Hypothesis
• Display advertisements
• H3: Consumers using electronic directories
  will be less likely to choose a business with
  a display advertisement than will consumers
  using traditional paper directories.



                                              37
           Experimental design
•    1*3 design
•    Three versions of yellow pages
    1. Paper version
    2. GIF version (HTML version of #1)
    3. Hyperlink version
       present an alphabetical listing of businesses
       with hyperlink to ads.

                                                       38
     Experimental Procedures
1. Read instructions
2. Given a goal
3. Using yellow pages to decide which
   business
4. Repeat 2-3 for different headings
5. Questions on yellow page usage and
   business they typically patronize
                                        39
                  Subjects
• N=177
• Cell size
  – Paper:       54 (42% male)
  – Computer     123(70% male)
     • GIF:       61
     • Hyperlink: 62




                                 40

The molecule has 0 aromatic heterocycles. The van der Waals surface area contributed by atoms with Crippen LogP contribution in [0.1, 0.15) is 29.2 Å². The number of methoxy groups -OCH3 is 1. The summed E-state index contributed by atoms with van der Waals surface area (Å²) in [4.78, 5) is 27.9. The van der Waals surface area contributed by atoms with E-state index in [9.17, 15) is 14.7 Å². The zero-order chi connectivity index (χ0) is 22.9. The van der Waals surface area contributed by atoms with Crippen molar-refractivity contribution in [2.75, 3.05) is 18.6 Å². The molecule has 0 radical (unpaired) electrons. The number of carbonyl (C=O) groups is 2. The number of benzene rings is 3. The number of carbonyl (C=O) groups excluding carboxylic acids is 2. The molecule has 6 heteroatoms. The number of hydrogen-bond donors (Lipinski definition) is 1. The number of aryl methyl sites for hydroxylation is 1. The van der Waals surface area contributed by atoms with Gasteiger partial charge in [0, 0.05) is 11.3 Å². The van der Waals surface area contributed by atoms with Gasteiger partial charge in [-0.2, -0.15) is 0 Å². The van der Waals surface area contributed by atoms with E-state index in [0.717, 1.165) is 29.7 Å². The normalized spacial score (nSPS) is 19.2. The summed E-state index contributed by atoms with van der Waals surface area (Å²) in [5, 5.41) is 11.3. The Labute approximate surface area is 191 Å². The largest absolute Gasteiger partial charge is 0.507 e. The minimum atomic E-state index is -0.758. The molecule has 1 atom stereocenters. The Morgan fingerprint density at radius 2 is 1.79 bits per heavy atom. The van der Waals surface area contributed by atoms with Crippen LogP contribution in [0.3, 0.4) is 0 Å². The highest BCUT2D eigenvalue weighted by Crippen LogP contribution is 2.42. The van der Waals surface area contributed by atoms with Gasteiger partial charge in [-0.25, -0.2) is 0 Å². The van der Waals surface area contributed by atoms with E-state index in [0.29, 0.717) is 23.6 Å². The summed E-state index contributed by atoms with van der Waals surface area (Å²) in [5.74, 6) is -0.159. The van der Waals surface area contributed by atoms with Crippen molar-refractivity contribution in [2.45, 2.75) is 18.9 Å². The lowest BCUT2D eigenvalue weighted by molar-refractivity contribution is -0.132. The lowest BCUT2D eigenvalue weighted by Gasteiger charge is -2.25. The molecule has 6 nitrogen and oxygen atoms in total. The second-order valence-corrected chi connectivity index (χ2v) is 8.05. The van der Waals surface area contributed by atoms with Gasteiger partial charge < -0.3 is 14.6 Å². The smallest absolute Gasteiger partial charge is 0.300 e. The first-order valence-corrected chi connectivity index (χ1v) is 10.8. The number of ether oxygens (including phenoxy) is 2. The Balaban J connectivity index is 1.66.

Summary Statistics




                     41
Result




         42
            Hypothesis test
• H1: Accepted
• H2: Accepted
• H3: Accepted
  – Ads on paper + effect on choice
  – Ads on Computer - effect on choice




                                          43
 Discussion and Implementation
• Expand the understanding on human-
  computer interface time parameters
• The more you require users to do, the less
  likely they are buying
• Display ads on electronic world has less
  impact than does in paper yellow pages.
  – Due to long download time
  – Is this still true?

                                               44
     Measuring Switching Costs and the
     Determinants of Customer Retention in
    Internet-enabled Business: A study of the
            Online Brokerage Industry
• Chen and Hitt 2002
• Gap:
  – Lacking of systems that can measure switching
    cost
  – Lack of systems that can measure Customer
    Retention


                                                    45